View of St Peter's Place, 1819

I’m writing this on the anniversary of the Peterloo Massacre, which took place here in Manchester on August 16th 1819.

The events of that day took place on St Peter’s Fields, close to the present day site of the former Free Trade Hall.

Much has been written about Peterloo. It is a significant event in the history of democracy. Similar events continue to take place on the world stage. It has an international dimension.
While it’s an important chapter in Manchester’s story, it’s more than local history.

Maxine Peake recently performed the poet Shelley’s work The Masque of Anarchy, written in response to the shocking events of that day. Today, on the anniversary, she will read the names of those who died. Eighteen died and as many as seven hundred were injured when the cavalry charged the crowd. They had gathered to listen to the orator Henry Hunt. Intended as a peaceful demonstration, those attending were asked to wear their Sunday best clothes and conduct themselves in an orderly fashion. They did not want to present themselves as a disorderly rabble. Their concerns were pro-democracy and anti-poverty.

Local magistrates watched the assembly and meeting develop. They panicked at the numbers attending and read the Riot Act. Rather than letting the crowd disperse, the cavalry was called in to clear them. Hussars and the local Yeomanry rode towards the crowd and panic ensued. The demonstrators were helpless against armed men on horseback and couldn’t escape. There were many women and children among the crowd.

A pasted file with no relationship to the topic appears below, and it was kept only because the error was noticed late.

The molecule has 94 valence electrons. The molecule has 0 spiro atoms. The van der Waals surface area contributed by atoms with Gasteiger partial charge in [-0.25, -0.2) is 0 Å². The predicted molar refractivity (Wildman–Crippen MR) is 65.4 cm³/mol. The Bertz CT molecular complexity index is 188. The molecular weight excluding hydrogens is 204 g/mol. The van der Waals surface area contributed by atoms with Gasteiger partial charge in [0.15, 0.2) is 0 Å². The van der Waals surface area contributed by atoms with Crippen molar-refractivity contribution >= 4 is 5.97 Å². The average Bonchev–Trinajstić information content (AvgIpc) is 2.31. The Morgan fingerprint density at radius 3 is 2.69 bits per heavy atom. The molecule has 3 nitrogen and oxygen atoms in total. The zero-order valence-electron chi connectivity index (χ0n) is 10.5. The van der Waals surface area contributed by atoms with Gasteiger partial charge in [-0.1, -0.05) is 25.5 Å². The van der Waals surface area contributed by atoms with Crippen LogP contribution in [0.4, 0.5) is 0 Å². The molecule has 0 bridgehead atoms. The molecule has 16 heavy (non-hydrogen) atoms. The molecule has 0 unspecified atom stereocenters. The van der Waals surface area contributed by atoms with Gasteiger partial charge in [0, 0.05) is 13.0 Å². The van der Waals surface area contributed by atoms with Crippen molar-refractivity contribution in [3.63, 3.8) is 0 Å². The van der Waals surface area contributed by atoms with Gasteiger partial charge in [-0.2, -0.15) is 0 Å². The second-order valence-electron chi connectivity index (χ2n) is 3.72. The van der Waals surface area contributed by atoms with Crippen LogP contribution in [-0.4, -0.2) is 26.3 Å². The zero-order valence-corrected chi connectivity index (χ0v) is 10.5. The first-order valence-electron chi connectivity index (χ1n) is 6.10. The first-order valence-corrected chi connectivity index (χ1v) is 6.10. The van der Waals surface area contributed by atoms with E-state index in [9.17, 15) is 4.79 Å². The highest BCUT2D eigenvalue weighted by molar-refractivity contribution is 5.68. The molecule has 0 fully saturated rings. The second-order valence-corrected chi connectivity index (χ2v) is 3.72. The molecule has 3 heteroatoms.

Such a significant historical event has been researched and written about for almost 200 years.There is no shortage of information and interpretation concerning Peterloo.

A tribute to the Immortal Memory of the Reformers, 1819

I was intrigued to find a photograph of survivors of the massacre in our collection. I’d love to know their stories.
Peterloo veterans, 1884

We also have diaries and written eye witness accounts of the events of the day.

The name Peterloo played with the image of the Battle of Waterloo.

Journalists who wrote about the event were arrested. John Edwards Taylor founded the Manchester Guardian in response.

Peterloo is seen as a significant event in the rise of the Chartist Movement leading eventually to Trade Unions and the right to vote.